I found the following excerpt from a book I'm reading, The Ancient Library of Qumran, 3rd Edition, by Frank Moore Cross. He writes: "[Essene] parallels to John and the Johannine Epistles will come as a surprise only to those students of John who have attempted to read John as a work under strong Greek influence. It now turns out -- as a small coterie of scholars have long maintained -- that John has its strongest affinities, not with the Greek world, or the Philonic Judaism [I think Cross is referring to Philo the Jew, a first-century Jewish philosopher from Alexandria, Egypt], but with Palestinian Judaism... So that rather than being the most Hellenistic of the Gospels, John now proves to be in some ways the most Jewish... Ultimately these conclusions will bear on critical theories in regard to the origin of John... Some have suggested that John may be regarded no longer as the latest and most evolved of the Gospels, but the most primitive, and that the formative locus of its tradition was Jerusalem before its destruction...; the point is that John preserves authentic historical material which first took form in an Aramaic or Hebrew milieu..." (p155-56) This stood out to me, since I've always heard that John was the last gospel written. It was interesting to hear a scholar suggest that this conclusion might need to be questioned. Any thoughts about Cross's points? -- J.B.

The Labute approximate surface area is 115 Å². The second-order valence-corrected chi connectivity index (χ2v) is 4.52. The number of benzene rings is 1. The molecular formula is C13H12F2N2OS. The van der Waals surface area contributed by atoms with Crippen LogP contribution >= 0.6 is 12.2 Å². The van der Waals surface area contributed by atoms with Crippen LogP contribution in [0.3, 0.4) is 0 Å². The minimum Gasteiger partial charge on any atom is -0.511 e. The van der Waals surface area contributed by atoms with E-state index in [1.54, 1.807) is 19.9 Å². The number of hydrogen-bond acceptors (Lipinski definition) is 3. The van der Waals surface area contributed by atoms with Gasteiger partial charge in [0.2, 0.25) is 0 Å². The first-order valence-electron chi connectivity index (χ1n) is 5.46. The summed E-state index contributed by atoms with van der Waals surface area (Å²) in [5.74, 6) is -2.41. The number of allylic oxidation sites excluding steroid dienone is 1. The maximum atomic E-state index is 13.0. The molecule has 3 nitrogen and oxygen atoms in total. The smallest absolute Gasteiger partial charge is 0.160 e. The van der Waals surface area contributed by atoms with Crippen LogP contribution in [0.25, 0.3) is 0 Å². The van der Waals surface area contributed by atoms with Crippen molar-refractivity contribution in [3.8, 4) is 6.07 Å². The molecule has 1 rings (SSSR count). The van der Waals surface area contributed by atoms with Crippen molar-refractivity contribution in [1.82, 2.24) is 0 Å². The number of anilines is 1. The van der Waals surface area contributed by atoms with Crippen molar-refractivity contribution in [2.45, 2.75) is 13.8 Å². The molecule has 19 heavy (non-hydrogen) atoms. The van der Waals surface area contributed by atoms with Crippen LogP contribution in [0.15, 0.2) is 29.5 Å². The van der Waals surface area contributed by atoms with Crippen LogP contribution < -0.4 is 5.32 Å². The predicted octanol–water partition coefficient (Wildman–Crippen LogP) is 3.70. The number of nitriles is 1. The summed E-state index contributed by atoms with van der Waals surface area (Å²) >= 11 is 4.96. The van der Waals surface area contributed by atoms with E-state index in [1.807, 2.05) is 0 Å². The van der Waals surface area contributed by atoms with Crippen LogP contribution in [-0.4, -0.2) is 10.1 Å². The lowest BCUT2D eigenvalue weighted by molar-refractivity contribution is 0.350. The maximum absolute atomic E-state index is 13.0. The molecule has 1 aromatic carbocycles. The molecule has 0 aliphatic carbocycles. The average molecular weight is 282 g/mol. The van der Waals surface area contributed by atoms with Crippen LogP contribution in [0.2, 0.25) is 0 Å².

Yes, I remember this being proposed in New Testament class when I was at Duke (1970s). In AIM we suggest both possibilities. John’s knowledge of pre-70 Palestine is impressive. But this of course need not mean it was written before 70. He could simply be remembering. Hard to prove conclusively either way. Both early and late dates work.
By the way, F. M. Cross was my Hebrew teacher at Harvard. He has been working on the Dead Sea Scrolls since 1953.